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Hong Kong Exchange expects tech volatility to persist, but IPO pipe unscathed

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Hong Kong Exchange expects tech volatility to persist, but IPO pipe unscathed

Hong Kong Exchanges & Clearing Ltd. expects volatility in Chinese technology companies' shares to continue, as investors digest a series of regulatory changes that led to a rout in stocks of internet majors this week and the suspension of the world's biggest IPO earlier in the month.

However, the impact on the pipeline of share sales in the third-biggest listing venue by the amount of funds raised this year may be less significant, HKEX CEO Charles Li said on a Nov. 11 conference call after the company reported record earnings in the third quarter, helped by new listings and trading. Net profit attributable to shareholders rose 51.7% on year to HK$3.35 billion in the September quarter. EPS increased to HK$2.64 from HK$1.75 in the same period of last year.

"We are seeing significant regulatory discussions involving technology companies, particularly in the financial services sector," Li said.

Trading may stay active, and potentially volatile, as the market is still understanding the regulatory changes, he said. Shares of Chinese internet companies tumbled for a second day after the country's market regulator released detailed draft antitrust regulations targeting digital platform economies.

Chinese e-commerce company JD.com Inc.'s shares fell 9.2% in Hong Kong, after an 8.8% decline on Nov. 10. Alibaba Group Holding Ltd. also fell 9.8%, while social media company Tencent Holdings Ltd. shed 7.4% after a 4.4% drop in the previous session. Food delivery operator Meituan Dianping closed 9.7% lower, adding to its 10.5% fall in the previous session.

The draft regulations aim to curb anticompetitive practices by dominant platforms that often squeeze out smaller players, besides targeting customers using their vast swaths of user data. The authorities also want to see if these large players target consumers based on their transaction histories and consumption patterns after complaints by Chinese internet users about price fixing on e-commerce platforms that target new consumers with lower prices.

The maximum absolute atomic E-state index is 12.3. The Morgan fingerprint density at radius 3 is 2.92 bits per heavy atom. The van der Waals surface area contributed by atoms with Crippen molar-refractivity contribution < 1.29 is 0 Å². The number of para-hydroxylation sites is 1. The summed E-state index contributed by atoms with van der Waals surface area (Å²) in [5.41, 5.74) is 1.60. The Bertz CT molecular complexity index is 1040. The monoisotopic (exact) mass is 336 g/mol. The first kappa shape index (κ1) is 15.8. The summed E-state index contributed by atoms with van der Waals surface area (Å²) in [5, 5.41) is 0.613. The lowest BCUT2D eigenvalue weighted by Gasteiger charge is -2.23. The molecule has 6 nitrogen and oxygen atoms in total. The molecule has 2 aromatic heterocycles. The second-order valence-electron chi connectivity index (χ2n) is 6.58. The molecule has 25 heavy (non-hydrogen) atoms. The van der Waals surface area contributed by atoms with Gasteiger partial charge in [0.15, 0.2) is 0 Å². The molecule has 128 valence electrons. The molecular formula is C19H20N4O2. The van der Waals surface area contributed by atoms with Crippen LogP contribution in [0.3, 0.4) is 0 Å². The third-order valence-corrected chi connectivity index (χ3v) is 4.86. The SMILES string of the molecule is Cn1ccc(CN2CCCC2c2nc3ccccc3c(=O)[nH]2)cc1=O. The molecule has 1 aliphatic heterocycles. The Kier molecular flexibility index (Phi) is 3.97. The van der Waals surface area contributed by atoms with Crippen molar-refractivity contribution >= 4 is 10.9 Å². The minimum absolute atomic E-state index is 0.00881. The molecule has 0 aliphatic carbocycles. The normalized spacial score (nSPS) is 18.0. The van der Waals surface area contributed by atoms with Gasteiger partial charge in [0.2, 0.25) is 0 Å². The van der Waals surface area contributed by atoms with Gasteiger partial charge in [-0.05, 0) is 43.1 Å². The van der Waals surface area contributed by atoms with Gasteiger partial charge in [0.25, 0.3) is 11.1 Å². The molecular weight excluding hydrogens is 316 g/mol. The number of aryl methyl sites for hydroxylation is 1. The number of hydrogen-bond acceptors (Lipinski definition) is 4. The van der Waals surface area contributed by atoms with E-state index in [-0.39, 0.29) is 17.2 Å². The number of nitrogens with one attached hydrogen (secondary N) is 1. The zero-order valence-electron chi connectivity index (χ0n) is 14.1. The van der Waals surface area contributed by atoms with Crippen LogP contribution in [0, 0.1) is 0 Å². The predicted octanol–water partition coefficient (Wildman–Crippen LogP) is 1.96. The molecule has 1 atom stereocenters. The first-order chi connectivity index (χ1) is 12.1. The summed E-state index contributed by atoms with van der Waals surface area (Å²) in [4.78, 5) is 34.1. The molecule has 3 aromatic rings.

Approval required

Companies such as Alibaba that operate on a variable interest entity structure with capital raising overseas would also be required to seek approval. The draft antitrust rules come a week after Alibaba associate Ant Group Co. Ltd. was forced to abruptly suspend its proposed twin listing in Shanghai and Hong Kong in what was set to be the world's biggest IPO on record. The exchanges pulled the listing after Ant Group was hit by regulatory and disclosure concerns over its microlending business.

The dramatic halt two days before its scheduled debut underscores the rapid changes in China's regulatory environment for the financial technology sector. Some experts believe it may have a bearing on the fundraising plans by other fintech companies.

"I believe it will prove to be probably the right decision for the company, the market and the investors," Li said in response to a question on the suspension of the Ant Group IPO.

"The market does need time to fully absorb those regulatory changes and hopefully be able to arrive at the right level of clarity that will give everybody an easier and better understanding of companies in that particular space."

He did not say when the IPO may be revived. "When Ant is ready to come back, we stand ready to welcome them," Li said, adding that "like everybody, I am obviously disappointed."

However, the CEO expects the IPO market in Hong Kong to stay "very strong, very resilient" after companies raised HK$215.9 billion on the exchange, making it the third-biggest market for initial share sales so far in 2020. By the number of companies that tapped the market, Hong Kong stands at fourth in the world, with 104 listings in the first nine months of the year.

"In the actual IPO market, we have not seen tangible evidence of anything slowing down," Li said.

During the third quarter, the company's stock exchange listing fees rose to HK$499 million from HK$394 million. Trading fees and trading tariffs climbed to HK$1.92 billion from HK$1.37 billion. Clearing and settlement fees also grew to HK$1.25 billion from HK$777 million, taking total revenue and other income increased to HK$5.31 billion from HK$3.99 billion a year earlier.